Bleak, Bleak, Bleak

On the BeachWhen I was a senior in High School I openly complained that too much of what I read was depressing. I had just finished Oliver Goldsmith’s The Vicar of Wakefield. If you recall, this novel presents a family that is beset by one disappointment after every disaster … but despite the hardships of life, Dr. Primrose keeps smiling and always expects to find a magic hedgehog nibbling candy-corn alongside the cotton-candy privet.

Of course, I grew up and gained an adult appreciation on life which allowed me to read these depressing books, often with far less angst than I experienced reading some pink and purple happy-shit. Besides, even the most embarrassing writing school will admit that a good story involves conflict and overcoming adversity. Let’s face it, even when the final outcome is positive, most of a depressing story is a downer. I remember reading Robert Ludlum: no matter how many times the hero escapes capture or death, another squad of cleaners jumps him when the hero has barely caught his breath. Is this hot action or a depressing view of life?

Well, several sources have been publishing lists of depressing books. Abe Books calls their top ten BLEAK:

THE ROAD
“The Road was the most crushingly bleak book I’ve ever read. The description of post-nuke winter, the ways humans react in their various schemes for survival, the gut-wrenching participation in a Hobbesian world where nobody will ever be comfortable again, safe again, or be able to relax or even let your guard down again. For those born into it, it will be all they know, maybe they’ll survive like Middle Ages peasants. The nightmare will be for those who knew something else. Reduced to the roles of herd-animal, scavenger, and prey, played out among the bones of a forever past, knowing you have nobody to blame but yourself, and nobody cares, and nobody is ever coming to make it better,” wrote Tom from New York.

“The Road has unremitting bleakness, McCarthy never lets up, like real horror and the end-of-times wouldn’t give you a break. Quite horrific, I threw it in the bin when I finished, I didn’t want anyone else to have to read it. Brilliant book,” wrote Mark from Newcastle-upon-Tyne, UK.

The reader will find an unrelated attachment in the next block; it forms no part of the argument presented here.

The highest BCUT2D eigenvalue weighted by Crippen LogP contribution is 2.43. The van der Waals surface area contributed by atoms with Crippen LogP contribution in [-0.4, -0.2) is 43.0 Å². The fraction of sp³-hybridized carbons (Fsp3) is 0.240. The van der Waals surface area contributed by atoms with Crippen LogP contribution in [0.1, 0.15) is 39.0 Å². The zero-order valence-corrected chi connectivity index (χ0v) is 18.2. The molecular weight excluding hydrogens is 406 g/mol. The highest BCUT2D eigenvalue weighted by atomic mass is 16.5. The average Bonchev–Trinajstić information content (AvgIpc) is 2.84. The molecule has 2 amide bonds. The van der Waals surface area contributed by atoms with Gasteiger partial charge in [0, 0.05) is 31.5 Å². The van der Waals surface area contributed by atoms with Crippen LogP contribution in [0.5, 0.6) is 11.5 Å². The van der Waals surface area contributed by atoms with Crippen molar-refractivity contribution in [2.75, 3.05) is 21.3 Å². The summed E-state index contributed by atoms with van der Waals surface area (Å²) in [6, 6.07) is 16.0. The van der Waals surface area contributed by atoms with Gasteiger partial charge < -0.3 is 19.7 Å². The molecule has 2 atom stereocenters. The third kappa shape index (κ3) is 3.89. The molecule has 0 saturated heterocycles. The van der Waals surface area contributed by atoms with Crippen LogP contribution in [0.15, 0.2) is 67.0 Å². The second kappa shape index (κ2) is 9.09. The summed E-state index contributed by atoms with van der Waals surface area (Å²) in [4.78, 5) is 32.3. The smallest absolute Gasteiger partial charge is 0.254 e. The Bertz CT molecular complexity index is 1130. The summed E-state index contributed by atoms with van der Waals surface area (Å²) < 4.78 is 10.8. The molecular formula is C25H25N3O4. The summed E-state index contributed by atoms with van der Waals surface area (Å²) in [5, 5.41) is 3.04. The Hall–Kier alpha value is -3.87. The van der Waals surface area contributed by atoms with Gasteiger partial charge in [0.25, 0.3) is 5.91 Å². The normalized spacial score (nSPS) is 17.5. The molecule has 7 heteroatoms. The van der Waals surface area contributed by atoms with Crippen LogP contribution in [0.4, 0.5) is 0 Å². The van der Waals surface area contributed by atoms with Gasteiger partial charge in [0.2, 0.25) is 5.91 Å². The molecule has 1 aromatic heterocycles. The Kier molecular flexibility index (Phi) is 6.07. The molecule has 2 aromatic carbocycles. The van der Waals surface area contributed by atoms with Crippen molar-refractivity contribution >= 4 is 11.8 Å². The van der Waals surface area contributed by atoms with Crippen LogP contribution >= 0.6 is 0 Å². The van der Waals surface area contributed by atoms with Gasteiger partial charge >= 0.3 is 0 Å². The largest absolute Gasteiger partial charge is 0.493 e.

“A life so horrendous that we choose death instead of our hellish life. Can it happen to any of us? Will it happen to us and ours?” wrote Steve from Virginia.

“Are you kidding? There is not one ray of hope. Other than that The Road is a great book,” wrote Theodore from Texas.

THE BELL JAR
“It was a very authentic portrayal of someone who was depressed/suicidal. Unsurprisingly, as it was written by Sylvia, whom we know later ended her own life with her head in a gas oven. It is a very well written and powerful book, but boy, there aren’t many laughs! If you are already depressed, avoid this like the plague…..if you are interested to get an insight into different states of mind, it is a strong candidate,” wrote Rebecca from London, UK.

JUDE THE OBSCURE
“Remember Father Time hanging himself and the two younger children, leaving a note saying, ‘Done because we are too menny?’ Seriously, what can touch it?” wrote Carry from Vermont

1984
“The fact that the protagonist gave up… he gave in to the despair and propaganda that Big Brother spouted. After tasting what freedom was like and having the woman he loved taken from him…he just gave up. Which makes him human I guess? What a bleak, depressing novel. I read 1984 in high school and threw it across the room when I read the last line,” wrote Jim from Ontario, Canada.

ATLAS SHRUGGED
“This book breeds hate for mankind in the mind of the reader. I couldn’t get past the first 100 pages before I quit reading. It was either that or despise and distrust everyone I thought I knew and loved,” wrote Patrick from London, UK.